Bees in the ongoing stack

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EPS

Burning Hunk
Jun 5, 2015
163
NH
While splitting and stacking some maple just now I spotted a lot more bees coming and going from the stacks than ever before. The wood is close by to a garden, bit it seemed like they are nesting somewhere in the pile.

If this was a completed stack of wood I'd just leave them BEE, but I dont want to rile them up each time I add wood to it, or split the wood next to the stack.

Any suggestions on a spray that I can use to get rid of them that won't contaminate the firewood?
 

stoveliker

Minister of Fire
Nov 17, 2019
1,608
Long Island NY
While splitting and stacking some maple just now I spotted a lot more bees coming and going from the stacks than ever before. The wood is close by to a garden, bit it seemed like they are nesting somewhere in the pile.

If this was a completed stack of wood I'd just leave them BEE, but I dont want to rile them up each time I add wood to it, or split the wood next to the stack.

Any suggestions on a spray that I can use to get rid of them that won't contaminate the firewood?

We used to have a powder in Europe that we would out at the entrance (in a wall or so) where (not bees but wasps) went in. They'd track it in and the nest (including the queen) died. I've not found that here in the US. Maybe @EatenByLimestone knows?
 

Montanalocal

Feeling the Heat
Dec 22, 2014
442
Helena MT
I was told this by a beekeeper and it absolutely works. Take a hand carry weed sprayer, fill it with water and one cup of liquid dish soap. Spraying it on the bees clogs their breathing apparatus and kills them quickly and humanely.
 

peakbagger

Minister of Fire
Jul 11, 2008
6,497
Northern NH
If its truly bees nesting in your wood pile a local beekeeper may be interested in recovering the hive. There are also several wild bees that live in NH in addition to honey bees. On the other hand if its wasps or hornets than you either DIY or pay someone.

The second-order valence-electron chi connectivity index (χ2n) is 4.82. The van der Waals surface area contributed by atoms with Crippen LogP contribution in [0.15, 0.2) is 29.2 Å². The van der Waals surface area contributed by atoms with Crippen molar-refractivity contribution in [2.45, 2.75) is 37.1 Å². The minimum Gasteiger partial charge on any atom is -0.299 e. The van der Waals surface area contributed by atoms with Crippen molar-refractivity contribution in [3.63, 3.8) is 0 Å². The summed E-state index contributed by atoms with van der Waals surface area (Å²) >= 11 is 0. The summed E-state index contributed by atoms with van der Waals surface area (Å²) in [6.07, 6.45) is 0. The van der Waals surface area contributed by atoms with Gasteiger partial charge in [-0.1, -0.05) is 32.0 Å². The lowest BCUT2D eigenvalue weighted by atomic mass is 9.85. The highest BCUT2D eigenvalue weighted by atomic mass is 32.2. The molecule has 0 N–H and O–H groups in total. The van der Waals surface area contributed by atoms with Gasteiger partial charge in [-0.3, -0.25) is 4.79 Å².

Highbeam

Minister of Fire
Dec 28, 2006
19,176
Mt. Rainier Foothills, WA
Just poison them like normal. You can’t “contaminate” the wood pile with insecticide.
 

EatenByLimestone

Minister of Fire
We used to have a powder in Europe that we would out at the entrance (in a wall or so) where (not bees but wasps) went in. They'd track it in and the nest (including the queen) died. I've not found that here in the US. Maybe @EatenByLimestone knows?
We use insecticidal dust. We apply it in cracks and crevices, voids, etc.

We don't use it for nests that can be removed as it isn't needed.

In this instance you'd want to use a contact killer to kill the adults. Then the nest can easily be removed. Be careful as, well, it hurts when you get stung.
 
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EbS-P

Minister of Fire
Jan 19, 2019
1,255
SE North Carolina
JP the bee man on YouTube uses this.
Blythewood Bee Company Honey-B-Gone Honeybee Repellent Amazon product
 

kennyp2339

Minister of Fire
Feb 16, 2014
5,975